My most recent news was good, but I certainly have enough stories as strange and puzzling as this in my history. (And I`ve yet to have anything as nice happen with any of my theatre work as the upcoming publication of my novel.) Just recently the director of the local theatre I've always thought likeliest to produce my work finally sent a long overdue reply concerning two plays I'd emailed some time before. The letter was generally friendly, understandng about what I'm doing in connection with contemporary theatre and its traditions, but said neither play was right for them because their mandate is to produce contemporary, urban theatre. So far as one of the plays, Firewatcher's Wages was concerned, I saw the point--it's a revisionist reading of Aeschylus. But I'm sorry, if Beggar's Banquet, with its ensemble cast of eight homeless characters (though they live, symbolically, in a junkyard) isn`t urban and contemporary, I don`t know what recent play is. Which I (probably unwisely) wrote to tell him. And that`s far from the dumbest response I`ve ever gotten. Really, all any of us can do is keep on keeping on.
Martin, yes, I am very sure that artistic directors get a feeling about a play, that they like it or don't like it, and then come up with post-hoc rationalizations that may or may not make sense - how can eight homeless people not contempotary and urban? I mean, they are not even called homeless people out in the country, are they? They are called hobos or something.
I had a great response from Tricycle in London once. I lived about a mile from the theatre in West Hampstead, and had written a full length play about an American in West Hampstead. My play was rejected because they were looking for plays that reflected the immigrant population around the theatre. ?????
People do what they do and they come up with reasons after. That is why it usually is a false note in a play when people try to explain their motivation and choices.
At least we have this forum to encourage each other. Thanks for the good karma.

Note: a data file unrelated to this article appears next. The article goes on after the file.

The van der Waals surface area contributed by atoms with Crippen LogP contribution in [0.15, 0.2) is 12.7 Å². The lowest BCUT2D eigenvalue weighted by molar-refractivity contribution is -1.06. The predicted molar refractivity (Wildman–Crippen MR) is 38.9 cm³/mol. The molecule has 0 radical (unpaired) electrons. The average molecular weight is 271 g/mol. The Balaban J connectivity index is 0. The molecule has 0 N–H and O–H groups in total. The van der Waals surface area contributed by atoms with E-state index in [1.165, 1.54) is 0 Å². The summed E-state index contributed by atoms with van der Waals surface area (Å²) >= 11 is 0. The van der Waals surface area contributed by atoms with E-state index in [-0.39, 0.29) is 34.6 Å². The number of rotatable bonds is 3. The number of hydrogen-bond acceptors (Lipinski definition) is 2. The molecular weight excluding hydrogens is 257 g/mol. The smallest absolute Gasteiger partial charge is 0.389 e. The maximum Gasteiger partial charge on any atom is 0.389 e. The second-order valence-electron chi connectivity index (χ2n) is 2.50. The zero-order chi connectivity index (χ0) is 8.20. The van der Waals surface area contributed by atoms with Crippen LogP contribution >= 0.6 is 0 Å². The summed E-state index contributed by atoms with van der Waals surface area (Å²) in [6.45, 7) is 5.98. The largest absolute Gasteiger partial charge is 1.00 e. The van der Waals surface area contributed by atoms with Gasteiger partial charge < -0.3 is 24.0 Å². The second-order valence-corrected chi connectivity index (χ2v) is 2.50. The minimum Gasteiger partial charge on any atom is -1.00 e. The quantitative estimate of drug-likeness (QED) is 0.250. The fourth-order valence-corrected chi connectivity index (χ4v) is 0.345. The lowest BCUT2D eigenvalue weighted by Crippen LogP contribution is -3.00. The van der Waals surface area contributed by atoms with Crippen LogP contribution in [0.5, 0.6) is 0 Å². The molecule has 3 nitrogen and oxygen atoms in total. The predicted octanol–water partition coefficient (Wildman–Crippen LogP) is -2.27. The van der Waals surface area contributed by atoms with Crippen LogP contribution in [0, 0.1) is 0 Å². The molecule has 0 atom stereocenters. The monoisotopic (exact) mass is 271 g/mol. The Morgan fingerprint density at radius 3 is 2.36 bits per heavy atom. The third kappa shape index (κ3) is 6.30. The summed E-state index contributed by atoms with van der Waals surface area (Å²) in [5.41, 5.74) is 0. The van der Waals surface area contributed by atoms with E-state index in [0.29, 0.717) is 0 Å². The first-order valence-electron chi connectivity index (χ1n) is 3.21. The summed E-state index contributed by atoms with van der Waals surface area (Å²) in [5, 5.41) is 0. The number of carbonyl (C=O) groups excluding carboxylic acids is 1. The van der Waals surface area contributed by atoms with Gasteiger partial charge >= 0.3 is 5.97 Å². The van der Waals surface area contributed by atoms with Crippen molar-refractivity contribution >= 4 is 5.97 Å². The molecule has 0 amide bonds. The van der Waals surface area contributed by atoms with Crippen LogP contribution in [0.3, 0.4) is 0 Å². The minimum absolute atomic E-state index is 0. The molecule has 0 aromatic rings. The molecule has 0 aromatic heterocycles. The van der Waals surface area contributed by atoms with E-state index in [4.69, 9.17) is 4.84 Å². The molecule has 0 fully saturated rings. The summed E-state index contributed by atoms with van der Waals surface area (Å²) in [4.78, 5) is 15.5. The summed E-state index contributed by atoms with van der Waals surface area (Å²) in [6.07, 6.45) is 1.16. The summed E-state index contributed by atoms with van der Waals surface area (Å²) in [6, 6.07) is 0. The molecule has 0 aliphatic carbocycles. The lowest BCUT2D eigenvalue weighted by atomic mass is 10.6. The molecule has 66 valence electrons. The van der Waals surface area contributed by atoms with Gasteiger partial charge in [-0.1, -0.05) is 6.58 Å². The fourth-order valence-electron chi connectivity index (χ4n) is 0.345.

i'm afraid i have nothing to offer but sympathy & a story so i offer that.
years & years ago, i was asked by the artistic director of a local children's theatre group to write a play for them. i did & she told me she liked it & wanted to do it next season. "next season" became "the season after next" & then "the season after that." then she read another script of mine & decided she wanted to do that one instead. next season. then the season after that. finally, i realized she was never going to do either one and i was right - she never did.
i eventually figured out why - she wanted scripts with familiar titles (felt she got better houses that way) & my stuff tended to be completely original. so that was that.
but i kept that requirement in the back of my head & eventually wrote a play about a well-known fairy tale character. i gave her a copy & she not only liked it but one of her directors had actually been on the lookout for a good version of that story - perfect fit, yes? so my hopes were high - i had given her the script months before the following season's plays were to be chosen, did her a HUGE favor & gave a copy to the director. i felt incredibly confident.
it wasn't scheduled.
i let her know my feelings & she gave me her reasons/excuses & that seemed to be that.
then i entered the script in a competition, it came in second & she has scheduled it for production this summer.
of course, it could still fall through (i'm not that trusting) but things look pretty good. so i guess i'm saying that you have to just keep trying. i wrote lots of other plays between that first script & the one that will be staged & got productions at lots of other theaters. you have to write a lot & submit a lot to lots and lots of groups.
i know it's corny but i keep in mind the thought that i'm not a failure until i stop trying & give up. until then, i'm still in the game.
Ah Swann,the delights of Ely cathedral,your namesakes drifting on the Cam,the gentle pace of student bicycles,Heffer's bookshop,to name but some of the oysters of my last visit to your wonderful locale.
Forgive me for waxing lyrical in your moment of angst but I do understand the feeling of being a stranger in paradise.
I endorse everything Harvey Rabbit has to offer.
As an, as yet, unperformed writer, I'm busting a gut to see my work performed.How can I write more when I've yet to see how my work tranlates into a performance?
My solution? To include a condition of performance that it is recorded and the video sent to me.
These days videos have 90 minute record times,can be mounted in an unmanned fixed position and the results easily converted to AVI and uploaded via a file sharing service.
As HR said,the world is yours to pluck. Paul